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My current job is ending soon on a Monday and very soon I am also joining a different position at another company. Problem is I want to make some travel plans on weekend (being a weekend is crucial for me). I also get two paid vacation every month (I still have one left for this month).

I was wondering if I can quit job and say Good Bye to everyone on Friday and take a paid vacation on Monday. Will asking this look unprofessional? How can I approach my boss with this request?

  • Your job is ending on Monday. Is this the end of a contract that your boss is aware of? Or are you planning to quit but haven't given notice yet? – David K Jan 25 '17 at 15:04
  • Check your employee handbook. Some companies don't allow vacation time to be used during the notice period. – alroc Jan 25 '17 at 15:07
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    Possible duplicate of Is it unprofessional to ask for vacation in your notice period? – David K Jan 25 '17 at 15:07
  • @DavidK Bah, I went looking for a dupe but didn't find anything. I suppose the fact that it's a single final day and a Monday and that OP is asking for advice on how to make the request might distinguish this question sufficiently. But if it's closed I'll probably move my answer. – Lilienthal Jan 25 '17 at 15:15
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Unless you're asking something truly outrageous, it's almost always fine to ask for something, provided that you do so respectfully and that you're prepared to take no for an answer.

The fact that it's a single Monday works in your favour. The fact that you didn't ask about this when you handed in your notice works against you, as does asking about this so late into your notice period as I'm assuming you've already started it. But it's perfectly possible for your manager to decline your request and you need to be prepared to accept that. You can phrase it like this:

Since I have a vacation day left and my final day would fall on a Monday I was wondering if it would be possible to use that vacation day then, so my last day in the office would be the Xth while the Yth would be a paid vacation day.

Whether they allow it or not is a different matter and down to company policy, your workload and the relationship with your management. It's very common for US companies to not respect accrued PTO when someone resigns, though some states have laws requiring them to pay those out. Notice periods are much longer in Europe (months, not weeks) and it's very common to use remaining vacation days for the final X days of your notice period. So you run the risk of them actually putting your final day on that Friday and not paying out your vacation day.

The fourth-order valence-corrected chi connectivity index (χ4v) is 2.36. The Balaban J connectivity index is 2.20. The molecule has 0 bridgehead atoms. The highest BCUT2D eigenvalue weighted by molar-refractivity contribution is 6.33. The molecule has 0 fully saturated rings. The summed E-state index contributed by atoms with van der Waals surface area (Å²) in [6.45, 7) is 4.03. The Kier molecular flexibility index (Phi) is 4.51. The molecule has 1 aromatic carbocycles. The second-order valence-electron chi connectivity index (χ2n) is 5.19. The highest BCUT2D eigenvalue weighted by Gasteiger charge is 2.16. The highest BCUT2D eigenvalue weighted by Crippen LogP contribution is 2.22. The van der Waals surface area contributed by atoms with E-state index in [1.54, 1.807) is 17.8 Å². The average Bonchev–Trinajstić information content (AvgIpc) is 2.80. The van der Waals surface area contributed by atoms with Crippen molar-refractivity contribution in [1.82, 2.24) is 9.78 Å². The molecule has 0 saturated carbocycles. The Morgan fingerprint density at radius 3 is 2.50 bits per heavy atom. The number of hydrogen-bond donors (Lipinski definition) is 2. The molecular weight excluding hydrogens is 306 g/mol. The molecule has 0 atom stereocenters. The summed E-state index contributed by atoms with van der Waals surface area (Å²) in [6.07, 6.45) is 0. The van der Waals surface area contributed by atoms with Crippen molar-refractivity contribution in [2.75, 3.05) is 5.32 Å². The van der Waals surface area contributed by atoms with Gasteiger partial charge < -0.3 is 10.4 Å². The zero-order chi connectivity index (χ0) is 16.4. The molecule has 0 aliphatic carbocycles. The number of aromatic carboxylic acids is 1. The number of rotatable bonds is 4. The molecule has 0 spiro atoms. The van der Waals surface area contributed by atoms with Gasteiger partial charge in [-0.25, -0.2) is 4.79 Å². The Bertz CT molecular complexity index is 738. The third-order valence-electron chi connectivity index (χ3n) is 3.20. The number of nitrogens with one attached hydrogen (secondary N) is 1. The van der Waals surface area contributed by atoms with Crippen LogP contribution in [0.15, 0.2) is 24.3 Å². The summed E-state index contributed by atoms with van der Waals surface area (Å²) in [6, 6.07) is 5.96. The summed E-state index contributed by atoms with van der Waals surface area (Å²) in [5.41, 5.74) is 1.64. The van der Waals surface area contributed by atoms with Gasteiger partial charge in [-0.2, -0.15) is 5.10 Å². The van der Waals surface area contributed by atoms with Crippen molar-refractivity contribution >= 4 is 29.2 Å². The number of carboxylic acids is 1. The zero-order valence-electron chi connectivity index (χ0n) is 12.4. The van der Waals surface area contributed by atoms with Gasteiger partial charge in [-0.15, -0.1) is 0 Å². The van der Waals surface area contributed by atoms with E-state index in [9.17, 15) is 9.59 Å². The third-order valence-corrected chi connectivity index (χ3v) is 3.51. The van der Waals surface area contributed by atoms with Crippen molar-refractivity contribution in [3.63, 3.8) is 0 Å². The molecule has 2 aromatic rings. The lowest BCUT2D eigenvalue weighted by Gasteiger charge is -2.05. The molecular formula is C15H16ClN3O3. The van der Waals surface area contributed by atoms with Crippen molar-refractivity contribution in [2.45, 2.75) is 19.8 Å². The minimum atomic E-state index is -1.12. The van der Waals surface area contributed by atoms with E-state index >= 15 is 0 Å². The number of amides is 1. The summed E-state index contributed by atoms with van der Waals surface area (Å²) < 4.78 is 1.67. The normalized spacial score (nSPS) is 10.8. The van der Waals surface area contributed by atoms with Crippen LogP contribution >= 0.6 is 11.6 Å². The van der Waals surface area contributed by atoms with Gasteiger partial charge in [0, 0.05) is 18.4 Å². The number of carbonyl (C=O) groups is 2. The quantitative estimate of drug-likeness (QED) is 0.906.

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In most locales, you are entitled to be paid for all accrued vacation time.

If your last day in work is a Friday, and you have one accrued vacation day, then you will get paid for that day. It doesn't matter if you travel on Monday or twiddle your thumbs, you'll still be paid for one day.

And no company I know of would keep you on the books for the following Monday. As of the end of the day Friday, you'll no longer be an employee.

Use your 1-day of accrued vacation pay on Monday, or any other day that suits your needs. Or just put it in the bank.

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As mentioned in the comments, this is all based on the policies of the company or your contract if you are a contractor versus employee.

I can tell you in the US, most companies will not allow you to use vacation time as part of your notice period. As long as you work your notice and turn in all company property, you typically get paid either all or a portion of your accrued paid time off. Attempting to use vacation time as part of your notice is considered unprofessional.

What you could do is give yourself a break between the end of your current job and the beginning of your new one. This would be unpaid of course, unless as I mentioned above your current employer pays out un-used paid time off.

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    This is an example of a cultural difference. I assume your assertion that it "is considered unprofessional" should be considered qualified by your earlier "in the US" statement. In the UK, it would be a little unusual for someone who has accrued paid vacation time NOT to use it in the way the OP describes. In the UK as well it is the law that the employer has no choice but to pay for unused vacation time. – Jonathon Cowley-Thom Jan 25 '17 at 15:34
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Depends on if you have some crucial work to finish, or scheduled things to do. If neither, I think it will be ok to ask for the day off.

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